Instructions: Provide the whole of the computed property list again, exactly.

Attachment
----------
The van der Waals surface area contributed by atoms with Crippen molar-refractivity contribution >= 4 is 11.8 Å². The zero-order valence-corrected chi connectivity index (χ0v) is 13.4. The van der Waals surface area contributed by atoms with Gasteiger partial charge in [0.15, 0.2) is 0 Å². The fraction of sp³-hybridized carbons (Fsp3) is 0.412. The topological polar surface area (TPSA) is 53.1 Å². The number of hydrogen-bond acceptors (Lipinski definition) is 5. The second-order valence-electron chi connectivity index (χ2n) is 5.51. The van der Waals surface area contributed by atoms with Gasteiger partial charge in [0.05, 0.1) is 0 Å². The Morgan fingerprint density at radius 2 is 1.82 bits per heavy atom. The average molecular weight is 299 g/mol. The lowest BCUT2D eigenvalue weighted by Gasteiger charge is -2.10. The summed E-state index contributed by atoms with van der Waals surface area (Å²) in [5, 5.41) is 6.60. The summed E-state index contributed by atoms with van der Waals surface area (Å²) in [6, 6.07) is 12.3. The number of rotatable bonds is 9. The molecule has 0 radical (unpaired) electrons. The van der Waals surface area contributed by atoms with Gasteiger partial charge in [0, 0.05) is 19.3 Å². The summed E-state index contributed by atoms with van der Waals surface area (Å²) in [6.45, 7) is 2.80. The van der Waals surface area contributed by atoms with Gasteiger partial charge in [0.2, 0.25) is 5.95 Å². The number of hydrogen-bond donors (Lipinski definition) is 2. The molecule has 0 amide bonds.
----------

The van der Waals surface area contributed by atoms with Crippen molar-refractivity contribution >= 4 is 11.8 Å². The zero-order valence-corrected chi connectivity index (χ0v) is 13.4. The van der Waals surface area contributed by atoms with Gasteiger partial charge in [0.15, 0.2) is 0 Å². The fraction of sp³-hybridized carbons (Fsp3) is 0.412. The topological polar surface area (TPSA) is 53.1 Å². The number of hydrogen-bond acceptors (Lipinski definition) is 5. The second-order valence-electron chi connectivity index (χ2n) is 5.51. The van der Waals surface area contributed by atoms with Gasteiger partial charge in [0.05, 0.1) is 0 Å². The Morgan fingerprint density at radius 2 is 1.82 bits per heavy atom. The average molecular weight is 299 g/mol. The lowest BCUT2D eigenvalue weighted by Gasteiger charge is -2.10. The summed E-state index contributed by atoms with van der Waals surface area (Å²) in [5, 5.41) is 6.60. The summed E-state index contributed by atoms with van der Waals surface area (Å²) in [6, 6.07) is 12.3. The number of rotatable bonds is 9. The molecule has 0 radical (unpaired) electrons. The van der Waals surface area contributed by atoms with Gasteiger partial charge in [0, 0.05) is 19.3 Å². The summed E-state index contributed by atoms with van der Waals surface area (Å²) in [6.45, 7) is 2.80. The van der Waals surface area contributed by atoms with Gasteiger partial charge in [0.2, 0.25) is 5.95 Å². The number of hydrogen-bond donors (Lipinski definition) is 2. The molecule has 0 amide bonds.